Improved performance

Leading railways are harnessing digital technology to build timetables and control the network in ways that boost reliability – even as train frequency increases

To meet the growing demands on the network, Britain needs a railway that continues to improve reliability whilst running more trains, that are running more quickly.

A key way of doing this is using digital technology to address the causes of poor performance, especially signalling and train control.

A cross-industry programme

For wider picture on Digital Railway and to follow what we, and our industry partners are delivering, please visit the Digital Railway website.

Conventional signalling and train control systems reduce the potential capacity and flexibility of the network, which struggles to recover quickly when things go wrong.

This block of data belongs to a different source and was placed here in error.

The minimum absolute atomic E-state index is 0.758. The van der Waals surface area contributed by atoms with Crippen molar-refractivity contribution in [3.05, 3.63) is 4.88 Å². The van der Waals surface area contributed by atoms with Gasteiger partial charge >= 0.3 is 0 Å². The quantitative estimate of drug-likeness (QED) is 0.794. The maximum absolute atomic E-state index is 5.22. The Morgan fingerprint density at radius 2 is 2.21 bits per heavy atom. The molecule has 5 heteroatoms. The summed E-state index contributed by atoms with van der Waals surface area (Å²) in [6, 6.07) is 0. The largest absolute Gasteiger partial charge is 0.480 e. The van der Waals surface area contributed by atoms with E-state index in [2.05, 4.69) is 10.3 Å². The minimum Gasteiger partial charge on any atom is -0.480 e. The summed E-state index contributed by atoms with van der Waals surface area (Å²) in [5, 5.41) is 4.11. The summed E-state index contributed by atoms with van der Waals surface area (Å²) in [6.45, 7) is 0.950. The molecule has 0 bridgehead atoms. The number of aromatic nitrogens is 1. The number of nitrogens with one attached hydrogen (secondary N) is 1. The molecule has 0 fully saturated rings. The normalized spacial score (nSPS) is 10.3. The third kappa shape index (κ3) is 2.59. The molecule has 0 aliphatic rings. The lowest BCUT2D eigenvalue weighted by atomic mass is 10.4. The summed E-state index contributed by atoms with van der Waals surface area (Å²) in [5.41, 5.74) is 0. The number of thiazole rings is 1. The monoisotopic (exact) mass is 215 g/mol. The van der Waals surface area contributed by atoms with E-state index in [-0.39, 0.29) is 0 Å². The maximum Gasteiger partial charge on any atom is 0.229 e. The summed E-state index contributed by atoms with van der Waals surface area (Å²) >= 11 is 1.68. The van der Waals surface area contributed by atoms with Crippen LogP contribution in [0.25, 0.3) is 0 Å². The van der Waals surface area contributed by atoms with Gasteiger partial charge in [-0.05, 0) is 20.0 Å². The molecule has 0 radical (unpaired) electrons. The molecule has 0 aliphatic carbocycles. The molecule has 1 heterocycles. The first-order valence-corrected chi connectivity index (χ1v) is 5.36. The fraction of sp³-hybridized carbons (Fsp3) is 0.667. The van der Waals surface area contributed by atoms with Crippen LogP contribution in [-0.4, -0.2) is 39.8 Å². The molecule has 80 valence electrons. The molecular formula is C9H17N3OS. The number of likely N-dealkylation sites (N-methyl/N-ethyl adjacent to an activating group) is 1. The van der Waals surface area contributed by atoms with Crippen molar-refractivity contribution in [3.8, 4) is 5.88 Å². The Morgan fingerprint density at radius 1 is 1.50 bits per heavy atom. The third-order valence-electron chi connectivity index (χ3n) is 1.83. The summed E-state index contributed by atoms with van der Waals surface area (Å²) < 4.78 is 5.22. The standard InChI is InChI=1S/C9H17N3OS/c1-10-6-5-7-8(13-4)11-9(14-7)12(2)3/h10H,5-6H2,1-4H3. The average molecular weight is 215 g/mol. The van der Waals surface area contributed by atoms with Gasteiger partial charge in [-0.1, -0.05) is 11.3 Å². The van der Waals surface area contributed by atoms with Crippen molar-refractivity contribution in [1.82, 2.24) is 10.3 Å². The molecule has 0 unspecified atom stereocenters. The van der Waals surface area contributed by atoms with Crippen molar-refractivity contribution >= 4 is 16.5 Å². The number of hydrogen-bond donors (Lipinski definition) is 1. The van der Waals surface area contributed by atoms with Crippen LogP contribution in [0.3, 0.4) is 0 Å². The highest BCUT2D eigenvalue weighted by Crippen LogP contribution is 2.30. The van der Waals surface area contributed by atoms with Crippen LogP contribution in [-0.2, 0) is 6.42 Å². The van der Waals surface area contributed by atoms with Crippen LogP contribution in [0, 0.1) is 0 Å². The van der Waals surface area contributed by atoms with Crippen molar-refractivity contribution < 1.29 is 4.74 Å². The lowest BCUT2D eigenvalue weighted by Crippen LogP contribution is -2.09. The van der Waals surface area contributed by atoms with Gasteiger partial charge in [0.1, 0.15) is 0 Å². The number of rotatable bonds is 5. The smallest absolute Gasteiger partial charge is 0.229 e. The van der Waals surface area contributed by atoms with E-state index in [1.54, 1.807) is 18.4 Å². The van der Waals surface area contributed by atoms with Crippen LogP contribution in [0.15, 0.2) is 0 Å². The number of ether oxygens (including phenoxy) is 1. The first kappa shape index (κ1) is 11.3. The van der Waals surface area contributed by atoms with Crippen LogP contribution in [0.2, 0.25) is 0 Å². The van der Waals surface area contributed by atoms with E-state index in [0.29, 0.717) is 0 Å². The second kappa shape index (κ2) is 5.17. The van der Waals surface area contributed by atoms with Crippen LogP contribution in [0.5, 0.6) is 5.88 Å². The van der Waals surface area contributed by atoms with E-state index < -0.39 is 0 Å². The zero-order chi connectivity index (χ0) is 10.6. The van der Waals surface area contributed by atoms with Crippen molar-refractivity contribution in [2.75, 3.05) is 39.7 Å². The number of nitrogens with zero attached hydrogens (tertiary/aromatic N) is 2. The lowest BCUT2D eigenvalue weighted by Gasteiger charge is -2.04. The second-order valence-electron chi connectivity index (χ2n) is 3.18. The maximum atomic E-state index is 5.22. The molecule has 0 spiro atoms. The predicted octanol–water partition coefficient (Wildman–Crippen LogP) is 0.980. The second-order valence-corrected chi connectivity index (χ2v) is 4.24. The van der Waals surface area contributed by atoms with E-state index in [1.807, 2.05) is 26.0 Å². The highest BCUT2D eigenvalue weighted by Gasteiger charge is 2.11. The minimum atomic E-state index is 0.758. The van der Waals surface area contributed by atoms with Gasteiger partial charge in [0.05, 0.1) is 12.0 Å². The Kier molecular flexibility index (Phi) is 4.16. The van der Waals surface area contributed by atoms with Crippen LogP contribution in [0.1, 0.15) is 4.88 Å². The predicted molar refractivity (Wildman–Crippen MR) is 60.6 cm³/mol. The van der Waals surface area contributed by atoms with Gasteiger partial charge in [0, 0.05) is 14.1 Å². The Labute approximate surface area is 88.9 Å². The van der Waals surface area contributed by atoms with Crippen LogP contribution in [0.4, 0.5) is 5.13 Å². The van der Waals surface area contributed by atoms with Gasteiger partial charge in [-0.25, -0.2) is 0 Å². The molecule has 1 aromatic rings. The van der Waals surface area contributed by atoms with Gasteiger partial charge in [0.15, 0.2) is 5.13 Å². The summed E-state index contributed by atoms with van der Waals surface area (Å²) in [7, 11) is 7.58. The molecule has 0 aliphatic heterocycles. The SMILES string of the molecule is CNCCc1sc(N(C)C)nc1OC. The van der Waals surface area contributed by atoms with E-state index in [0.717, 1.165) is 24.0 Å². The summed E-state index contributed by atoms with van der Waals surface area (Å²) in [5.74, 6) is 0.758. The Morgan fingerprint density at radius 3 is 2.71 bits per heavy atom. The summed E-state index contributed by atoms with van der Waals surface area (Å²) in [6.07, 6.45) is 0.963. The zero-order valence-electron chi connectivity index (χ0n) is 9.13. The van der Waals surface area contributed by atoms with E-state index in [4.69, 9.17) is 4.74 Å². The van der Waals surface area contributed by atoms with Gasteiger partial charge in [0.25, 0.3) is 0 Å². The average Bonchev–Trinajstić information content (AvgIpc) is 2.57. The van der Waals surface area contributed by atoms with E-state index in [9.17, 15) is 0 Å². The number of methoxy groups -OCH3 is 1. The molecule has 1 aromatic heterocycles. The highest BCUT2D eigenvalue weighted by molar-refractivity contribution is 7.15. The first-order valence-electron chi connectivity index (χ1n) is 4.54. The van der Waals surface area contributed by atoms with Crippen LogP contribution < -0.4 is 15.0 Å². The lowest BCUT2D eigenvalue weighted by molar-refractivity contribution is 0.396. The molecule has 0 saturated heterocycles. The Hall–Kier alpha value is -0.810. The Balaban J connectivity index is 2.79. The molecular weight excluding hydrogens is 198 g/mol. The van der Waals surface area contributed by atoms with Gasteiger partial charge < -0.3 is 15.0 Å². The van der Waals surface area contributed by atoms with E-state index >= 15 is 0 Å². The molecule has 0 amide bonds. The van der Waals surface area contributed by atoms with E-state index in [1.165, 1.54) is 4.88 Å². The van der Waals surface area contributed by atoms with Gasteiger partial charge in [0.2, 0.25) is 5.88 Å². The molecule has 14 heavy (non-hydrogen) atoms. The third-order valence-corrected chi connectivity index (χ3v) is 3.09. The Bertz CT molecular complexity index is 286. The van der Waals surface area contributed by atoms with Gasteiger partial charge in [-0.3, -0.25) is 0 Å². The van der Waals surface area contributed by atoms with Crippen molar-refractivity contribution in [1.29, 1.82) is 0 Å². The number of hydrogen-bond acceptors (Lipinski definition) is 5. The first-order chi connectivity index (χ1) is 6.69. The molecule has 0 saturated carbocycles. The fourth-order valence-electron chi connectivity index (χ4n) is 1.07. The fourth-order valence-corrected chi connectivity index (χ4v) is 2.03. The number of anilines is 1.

As this diagram shows, after an early-morning incident near Cheltenham closes the line, the effects are being felt on many routes late at night.

Despite their high construction and maintenance costs, signalling asset failures are a major cause of delays. In 2014-15, there were 16,228 signalling failures which were severe enough to affect a service.

Digital Traffic Management is more responsive and reactive, allowing lines to mitigate the knock on effects of disruption.

Despite their high construction and maintenance costs, signalling asset failures are a major cause of delays. In 2014-15, there were 16,228 signalling failures which were severe enough to affect a service.

Digital Traffic Management is more responsive and reactive, allowing lines to mitigate the knock on effects of disruption.